Biofuels and Food Security in Guatemala

Recent laws in the United States and Europe that mandate the increasing use of biofuel in cars have had far-flung ripple effects, economists say, as land once devoted to growing food for humans is now sometimes more profitably used for churning out vehicle fuel.

In a globalized world, the expansion of the biofuels industry has contributed to spikes in food prices and a shortage of land for food-based agriculture in poor corners of Asia, Africa and Latin America because the raw material is grown wherever it is cheapest.

Nowhere, perhaps, is that squeeze more obvious than in Guatemala, which is “getting hit from both sides of the Atlantic,” in its fields and at its markets, said Timothy Wise, a Tufts University development expert who is studying the problem globally with Actionaid, a policy group based in Washington that focuses on poverty.

With its corn-based diet and proximity to the United States, Central America has long been vulnerable to economic riptides related to the United States’ corn policy. Now that the United States is using 40 percent of its crop to make biofuel, it is not surprising that tortilla prices have doubled in Guatemala, which imports nearly half of its corn.

That’s from an article earlier this week in the New York Times.

The article also goes on to cite my Iowa State colleague Bruce Babcock, about how 2011 corn prices would have been almost 20 percent lower this year had it not been for the US renewable fuel standard.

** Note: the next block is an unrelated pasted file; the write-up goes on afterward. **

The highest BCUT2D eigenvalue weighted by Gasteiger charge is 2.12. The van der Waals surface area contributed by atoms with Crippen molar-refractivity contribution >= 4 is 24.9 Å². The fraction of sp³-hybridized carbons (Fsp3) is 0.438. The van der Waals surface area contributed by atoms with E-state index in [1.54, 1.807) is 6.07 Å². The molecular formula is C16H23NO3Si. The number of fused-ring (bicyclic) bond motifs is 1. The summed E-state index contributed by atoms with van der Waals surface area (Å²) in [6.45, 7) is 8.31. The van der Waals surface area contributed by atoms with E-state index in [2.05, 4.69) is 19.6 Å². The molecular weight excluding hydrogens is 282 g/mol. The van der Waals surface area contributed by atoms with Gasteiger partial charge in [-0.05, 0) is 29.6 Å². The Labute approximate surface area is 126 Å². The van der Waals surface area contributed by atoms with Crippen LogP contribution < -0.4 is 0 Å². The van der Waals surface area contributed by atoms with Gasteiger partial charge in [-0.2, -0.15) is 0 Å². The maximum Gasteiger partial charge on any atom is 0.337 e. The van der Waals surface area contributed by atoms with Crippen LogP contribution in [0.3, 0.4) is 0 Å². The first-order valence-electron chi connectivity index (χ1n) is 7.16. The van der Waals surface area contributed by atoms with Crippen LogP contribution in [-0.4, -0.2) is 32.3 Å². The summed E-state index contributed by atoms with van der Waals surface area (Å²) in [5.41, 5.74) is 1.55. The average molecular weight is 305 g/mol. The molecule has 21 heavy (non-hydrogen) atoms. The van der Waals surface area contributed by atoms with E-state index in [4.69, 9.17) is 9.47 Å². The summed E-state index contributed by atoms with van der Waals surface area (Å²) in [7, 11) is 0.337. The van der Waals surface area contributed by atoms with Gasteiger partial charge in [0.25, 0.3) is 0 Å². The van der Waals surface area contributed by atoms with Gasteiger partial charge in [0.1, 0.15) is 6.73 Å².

This leaves me wondering: Though I realize the cultural importance of certain foods, why aren’t people substituting away from corn-based foods like tortillas toward other foods, or is the price of food in general increasing in Guatemala?

And if the price of food in general is increasing in Guatemala, why is the international trade of food not used as a stopgap? I wish someone familiar with Guatemala would provide some answers in the comments.

The Times piece is nicely done, as it combines a written story with several interviews with Guatemalan farmers.

Closer to me, Peter Maniloff, a PhD candidate at the Nicholas School of the Environment, is currently working on the relationship between ethanol and energy security, among other things. He and I have recently begun working on the relationship between biofuels and food prices. For those of you who are on hiring committees, Peter is on the job market this year.

HT: Janet.

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  1. Jane Reitsma

    I think this is a very important topic to address. It was one of the reasons I quickly abandoned the idea of a biofuel run car 4 years ago so it is certainly not a new concern. My question is when are people going to realize that their energy consumption needs a shift too, not just a shift in where they are getting their energy from… We need to stop consuming such a large amount of any type of fuel. I can’t think of what would be harder- to get North Americans to consume less energy. Or to ask a country like Guatemala that has had corn as its staple for over 4000 years (I would assume) to switch their main source of food.

  2. Marc F. Bellemare

    Thanks for your comment, Jane. Indeed, I wish people were quicker to consider the global consequences of their policy preferences, especially when it comes to biofuels. To answer your question: In the US, I’m afraid that it’ll take gas at $8 to finally cause people to demand functioning public transportation infrastructures from their elected representatives. But what politician will willingly advocate making gas more expensive?